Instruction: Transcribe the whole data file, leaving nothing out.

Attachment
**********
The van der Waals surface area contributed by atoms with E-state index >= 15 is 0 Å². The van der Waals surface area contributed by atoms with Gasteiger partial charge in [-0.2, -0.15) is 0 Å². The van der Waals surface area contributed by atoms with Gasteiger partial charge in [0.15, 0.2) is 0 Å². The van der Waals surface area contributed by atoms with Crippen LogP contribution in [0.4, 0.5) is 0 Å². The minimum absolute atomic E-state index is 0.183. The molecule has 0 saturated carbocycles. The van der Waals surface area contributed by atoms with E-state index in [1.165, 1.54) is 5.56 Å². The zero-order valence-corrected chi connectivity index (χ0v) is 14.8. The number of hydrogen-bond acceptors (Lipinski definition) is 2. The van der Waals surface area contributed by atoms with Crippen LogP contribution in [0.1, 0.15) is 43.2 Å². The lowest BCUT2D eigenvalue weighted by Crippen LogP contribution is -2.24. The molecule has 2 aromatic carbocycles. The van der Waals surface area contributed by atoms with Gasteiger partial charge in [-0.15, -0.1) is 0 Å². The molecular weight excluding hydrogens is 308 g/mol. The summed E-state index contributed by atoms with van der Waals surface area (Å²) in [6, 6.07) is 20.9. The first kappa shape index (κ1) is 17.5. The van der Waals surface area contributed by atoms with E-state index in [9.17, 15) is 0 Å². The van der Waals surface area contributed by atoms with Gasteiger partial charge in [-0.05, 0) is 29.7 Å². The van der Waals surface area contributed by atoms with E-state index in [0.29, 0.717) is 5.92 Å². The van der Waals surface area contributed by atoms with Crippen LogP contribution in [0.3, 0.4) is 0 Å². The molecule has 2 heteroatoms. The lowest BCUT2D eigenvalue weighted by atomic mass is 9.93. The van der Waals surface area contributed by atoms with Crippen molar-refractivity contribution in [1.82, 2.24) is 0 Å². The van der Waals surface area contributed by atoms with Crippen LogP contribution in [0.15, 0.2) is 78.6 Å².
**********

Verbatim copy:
The van der Waals surface area contributed by atoms with E-state index >= 15 is 0 Å². The van der Waals surface area contributed by atoms with Gasteiger partial charge in [-0.2, -0.15) is 0 Å². The van der Waals surface area contributed by atoms with Gasteiger partial charge in [0.15, 0.2) is 0 Å². The van der Waals surface area contributed by atoms with Crippen LogP contribution in [0.4, 0.5) is 0 Å². The minimum absolute atomic E-state index is 0.183. The molecule has 0 saturated carbocycles. The van der Waals surface area contributed by atoms with E-state index in [1.165, 1.54) is 5.56 Å². The zero-order valence-corrected chi connectivity index (χ0v) is 14.8. The number of hydrogen-bond acceptors (Lipinski definition) is 2. The van der Waals surface area contributed by atoms with Crippen LogP contribution in [0.1, 0.15) is 43.2 Å². The lowest BCUT2D eigenvalue weighted by Crippen LogP contribution is -2.24. The molecule has 2 aromatic carbocycles. The van der Waals surface area contributed by atoms with Gasteiger partial charge in [-0.15, -0.1) is 0 Å². The molecular weight excluding hydrogens is 308 g/mol. The summed E-state index contributed by atoms with van der Waals surface area (Å²) in [6, 6.07) is 20.9. The first kappa shape index (κ1) is 17.5. The van der Waals surface area contributed by atoms with E-state index in [9.17, 15) is 0 Å². The van der Waals surface area contributed by atoms with Gasteiger partial charge in [-0.05, 0) is 29.7 Å². The van der Waals surface area contributed by atoms with E-state index in [0.29, 0.717) is 5.92 Å². The van der Waals surface area contributed by atoms with Crippen LogP contribution in [0.3, 0.4) is 0 Å². The molecule has 2 heteroatoms. The lowest BCUT2D eigenvalue weighted by atomic mass is 9.93. The van der Waals surface area contributed by atoms with Crippen molar-refractivity contribution in [1.82, 2.24) is 0 Å². The van der Waals surface area contributed by atoms with Crippen LogP contribution in [0.15, 0.2) is 78.6 Å².